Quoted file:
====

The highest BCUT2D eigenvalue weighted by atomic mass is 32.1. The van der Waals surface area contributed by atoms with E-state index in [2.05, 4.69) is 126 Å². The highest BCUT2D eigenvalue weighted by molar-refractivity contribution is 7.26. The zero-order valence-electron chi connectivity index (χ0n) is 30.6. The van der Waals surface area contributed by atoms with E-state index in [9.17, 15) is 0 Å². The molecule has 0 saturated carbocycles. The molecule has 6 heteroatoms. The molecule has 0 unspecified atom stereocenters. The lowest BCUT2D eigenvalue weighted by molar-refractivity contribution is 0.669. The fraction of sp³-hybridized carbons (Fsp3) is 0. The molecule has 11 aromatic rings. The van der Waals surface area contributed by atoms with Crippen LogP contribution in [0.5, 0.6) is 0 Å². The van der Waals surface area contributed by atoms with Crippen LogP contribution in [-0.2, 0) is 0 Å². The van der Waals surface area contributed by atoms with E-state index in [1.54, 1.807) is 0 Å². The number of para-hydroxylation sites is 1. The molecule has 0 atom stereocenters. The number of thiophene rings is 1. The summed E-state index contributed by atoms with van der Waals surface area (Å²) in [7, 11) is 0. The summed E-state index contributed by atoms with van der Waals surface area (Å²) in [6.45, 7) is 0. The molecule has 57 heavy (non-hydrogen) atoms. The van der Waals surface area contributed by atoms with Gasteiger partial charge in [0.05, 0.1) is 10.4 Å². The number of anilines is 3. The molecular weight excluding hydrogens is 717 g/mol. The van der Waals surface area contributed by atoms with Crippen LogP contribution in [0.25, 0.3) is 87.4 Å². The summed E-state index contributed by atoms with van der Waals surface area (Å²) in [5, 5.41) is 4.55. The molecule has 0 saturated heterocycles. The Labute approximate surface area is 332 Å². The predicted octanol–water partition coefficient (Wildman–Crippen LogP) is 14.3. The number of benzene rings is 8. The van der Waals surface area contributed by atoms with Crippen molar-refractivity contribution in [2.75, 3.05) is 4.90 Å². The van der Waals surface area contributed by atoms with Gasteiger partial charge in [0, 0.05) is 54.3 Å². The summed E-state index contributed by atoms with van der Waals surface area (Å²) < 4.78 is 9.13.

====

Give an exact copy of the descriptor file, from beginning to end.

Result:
The highest BCUT2D eigenvalue weighted by atomic mass is 32.1. The van der Waals surface area contributed by atoms with E-state index in [2.05, 4.69) is 126 Å². The highest BCUT2D eigenvalue weighted by molar-refractivity contribution is 7.26. The zero-order valence-electron chi connectivity index (χ0n) is 30.6. The van der Waals surface area contributed by atoms with E-state index in [9.17, 15) is 0 Å². The molecule has 0 saturated carbocycles. The molecule has 6 heteroatoms. The molecule has 0 unspecified atom stereocenters. The lowest BCUT2D eigenvalue weighted by molar-refractivity contribution is 0.669. The fraction of sp³-hybridized carbons (Fsp3) is 0. The molecule has 11 aromatic rings. The van der Waals surface area contributed by atoms with Crippen LogP contribution in [0.5, 0.6) is 0 Å². The van der Waals surface area contributed by atoms with Crippen LogP contribution in [-0.2, 0) is 0 Å². The van der Waals surface area contributed by atoms with E-state index in [1.54, 1.807) is 0 Å². The number of para-hydroxylation sites is 1. The molecule has 0 atom stereocenters. The number of thiophene rings is 1. The summed E-state index contributed by atoms with van der Waals surface area (Å²) in [7, 11) is 0. The summed E-state index contributed by atoms with van der Waals surface area (Å²) in [6.45, 7) is 0. The molecule has 57 heavy (non-hydrogen) atoms. The van der Waals surface area contributed by atoms with Gasteiger partial charge in [0.05, 0.1) is 10.4 Å². The number of anilines is 3. The molecular weight excluding hydrogens is 717 g/mol. The van der Waals surface area contributed by atoms with Crippen LogP contribution in [0.25, 0.3) is 87.4 Å². The summed E-state index contributed by atoms with van der Waals surface area (Å²) in [5, 5.41) is 4.55. The molecule has 0 saturated heterocycles. The Labute approximate surface area is 332 Å². The predicted octanol–water partition coefficient (Wildman–Crippen LogP) is 14.3. The number of benzene rings is 8. The van der Waals surface area contributed by atoms with Crippen molar-refractivity contribution in [2.75, 3.05) is 4.90 Å². The van der Waals surface area contributed by atoms with Gasteiger partial charge in [0, 0.05) is 54.3 Å². The summed E-state index contributed by atoms with van der Waals surface area (Å²) < 4.78 is 9.13.